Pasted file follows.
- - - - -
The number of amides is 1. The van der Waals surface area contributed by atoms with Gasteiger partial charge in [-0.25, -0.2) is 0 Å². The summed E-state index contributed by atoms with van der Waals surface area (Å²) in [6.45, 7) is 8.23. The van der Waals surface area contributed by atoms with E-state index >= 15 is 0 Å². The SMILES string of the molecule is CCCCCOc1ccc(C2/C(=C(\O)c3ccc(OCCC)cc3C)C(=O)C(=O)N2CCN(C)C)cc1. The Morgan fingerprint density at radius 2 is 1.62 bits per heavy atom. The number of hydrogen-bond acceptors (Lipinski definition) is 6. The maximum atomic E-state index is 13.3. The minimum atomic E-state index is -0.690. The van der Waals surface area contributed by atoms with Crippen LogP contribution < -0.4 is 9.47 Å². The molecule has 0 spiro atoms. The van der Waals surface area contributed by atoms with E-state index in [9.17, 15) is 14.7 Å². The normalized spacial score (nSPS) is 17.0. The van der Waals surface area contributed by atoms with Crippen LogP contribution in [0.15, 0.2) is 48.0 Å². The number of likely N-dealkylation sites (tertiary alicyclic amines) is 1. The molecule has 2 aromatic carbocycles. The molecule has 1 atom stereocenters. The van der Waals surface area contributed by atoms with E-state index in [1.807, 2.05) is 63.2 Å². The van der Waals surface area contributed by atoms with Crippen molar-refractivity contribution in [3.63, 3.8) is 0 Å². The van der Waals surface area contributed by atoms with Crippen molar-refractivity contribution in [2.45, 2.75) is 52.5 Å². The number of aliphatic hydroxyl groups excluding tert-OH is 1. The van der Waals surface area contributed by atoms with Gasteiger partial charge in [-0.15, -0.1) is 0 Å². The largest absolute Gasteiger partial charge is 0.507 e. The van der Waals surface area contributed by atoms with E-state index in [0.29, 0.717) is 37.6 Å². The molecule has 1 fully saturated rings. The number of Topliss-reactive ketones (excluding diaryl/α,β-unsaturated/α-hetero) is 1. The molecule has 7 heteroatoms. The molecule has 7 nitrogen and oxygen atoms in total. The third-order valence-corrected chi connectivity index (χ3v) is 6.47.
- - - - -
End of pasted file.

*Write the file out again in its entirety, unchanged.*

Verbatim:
The number of amides is 1. The van der Waals surface area contributed by atoms with Gasteiger partial charge in [-0.25, -0.2) is 0 Å². The summed E-state index contributed by atoms with van der Waals surface area (Å²) in [6.45, 7) is 8.23. The van der Waals surface area contributed by atoms with E-state index >= 15 is 0 Å². The SMILES string of the molecule is CCCCCOc1ccc(C2/C(=C(\O)c3ccc(OCCC)cc3C)C(=O)C(=O)N2CCN(C)C)cc1. The Morgan fingerprint density at radius 2 is 1.62 bits per heavy atom. The number of hydrogen-bond acceptors (Lipinski definition) is 6. The maximum atomic E-state index is 13.3. The minimum atomic E-state index is -0.690. The van der Waals surface area contributed by atoms with Crippen LogP contribution < -0.4 is 9.47 Å². The molecule has 0 spiro atoms. The van der Waals surface area contributed by atoms with E-state index in [9.17, 15) is 14.7 Å². The normalized spacial score (nSPS) is 17.0. The van der Waals surface area contributed by atoms with Crippen LogP contribution in [0.15, 0.2) is 48.0 Å². The number of likely N-dealkylation sites (tertiary alicyclic amines) is 1. The molecule has 2 aromatic carbocycles. The molecule has 1 atom stereocenters. The van der Waals surface area contributed by atoms with E-state index in [1.807, 2.05) is 63.2 Å². The van der Waals surface area contributed by atoms with Crippen molar-refractivity contribution in [3.63, 3.8) is 0 Å². The van der Waals surface area contributed by atoms with Crippen molar-refractivity contribution in [2.45, 2.75) is 52.5 Å². The number of aliphatic hydroxyl groups excluding tert-OH is 1. The van der Waals surface area contributed by atoms with Gasteiger partial charge in [-0.15, -0.1) is 0 Å². The largest absolute Gasteiger partial charge is 0.507 e. The van der Waals surface area contributed by atoms with E-state index in [0.29, 0.717) is 37.6 Å². The molecule has 1 fully saturated rings. The number of Topliss-reactive ketones (excluding diaryl/α,β-unsaturated/α-hetero) is 1. The molecule has 7 heteroatoms. The molecule has 7 nitrogen and oxygen atoms in total. The third-order valence-corrected chi connectivity index (χ3v) is 6.47.